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Education News Statewide

Tuition increases coming to UD, GBC and WilmU

Katie Tabeling

Goldey-Beacom College is one of three colleges in Delaware raising tuition rates this year. | DBT PHOTO BY JACOB OWENS

NEWARK —Three of Delaware’s universities and colleges have raised tuition for students this year, mirroring a national trend of rising tuition increases across the country.

Earlier this summer, the University of Delaware announced it would raise tuition by 3% next year. In-state tuition will rise by $390 to $13,370 while out-of-state tuition will increase by $1,050 to $35,890.

UD cited “rising expenses and record inflation” behind the decision, although the university is expected to see a record-setting number of first-year students enroll in the fall. UD is expected to enroll between 4,500 and 4,650 freshmen, UD President Assassins told the Board of Trustees in May.

Wilmington University also increased its tuition next year by 2.34%, which raises undergraduates by $162 to $7,182 and graduates up by $144 to $6,144.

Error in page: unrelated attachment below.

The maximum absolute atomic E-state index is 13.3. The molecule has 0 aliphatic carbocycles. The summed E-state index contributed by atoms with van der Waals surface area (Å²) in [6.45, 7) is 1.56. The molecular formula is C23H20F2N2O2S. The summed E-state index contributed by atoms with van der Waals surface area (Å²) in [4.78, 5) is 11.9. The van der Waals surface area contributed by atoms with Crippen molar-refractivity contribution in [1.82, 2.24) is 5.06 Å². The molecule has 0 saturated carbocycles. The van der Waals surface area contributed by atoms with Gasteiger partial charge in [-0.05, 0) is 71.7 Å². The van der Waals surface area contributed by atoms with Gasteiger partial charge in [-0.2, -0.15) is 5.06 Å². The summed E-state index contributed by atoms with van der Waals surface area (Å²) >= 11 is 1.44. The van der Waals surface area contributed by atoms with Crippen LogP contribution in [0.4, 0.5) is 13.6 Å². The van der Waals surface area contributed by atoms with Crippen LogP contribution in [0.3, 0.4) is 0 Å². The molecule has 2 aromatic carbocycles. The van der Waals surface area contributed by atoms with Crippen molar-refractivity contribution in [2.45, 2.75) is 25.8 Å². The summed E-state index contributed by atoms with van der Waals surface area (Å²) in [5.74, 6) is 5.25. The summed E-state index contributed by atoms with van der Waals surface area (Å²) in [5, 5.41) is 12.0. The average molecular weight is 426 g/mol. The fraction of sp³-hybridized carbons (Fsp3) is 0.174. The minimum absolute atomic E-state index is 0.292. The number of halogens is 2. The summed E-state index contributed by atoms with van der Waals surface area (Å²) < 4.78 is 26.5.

Goldey-Beacom College also raised its tuition 2.4% across the board. Undergraduate tuition moves from $12,750 to $13,050. GBC had cut its tuition in half the previous year as a measure to aid students during the financial uncertainty of the COVID-19 pandemic.

Delaware State University, the only historically Black college in Delaware, will not raise tuition for the next school year, according to DSU spokesman Carlos Holmes.

In the first year of the pandemic, higher education institutions across Delaware struggled retaining students, as many classes were pushed online as a way to slow the spread. That caused some financial fallout, in 2020, but some universities like UD were able to shrink a projected multi-million shortfall with cost-cutting measures and a rebound in enrollment.

Others like DSU, were able to tap into federal funding through the CARES Act and the American Rescue Plan Act, while also growing enrollment and leveraging partnerships and financial contributions.

Annual trends reports from the College Board showed that college tuition rates rose at low levels in the first two years of the pandemic. 

After adjusting for inflation, average tuition across the country increased by 1.6%, or $10,740 for in-state students at public, four-year institutions, according to the report. At private, nonprofit four-year institutions, average tuition increased by 2.1% to $38,070. Data is not yet available for nationwide trends for the 2022-2023 year.

The average in-state tuition and fee rate in Delaware four-year universities was $13,901 as of most recent data, which is 29% more than the national average of $10,740. Over the last five years, tuition in Delaware has gone up about 4%, according to the College Board.

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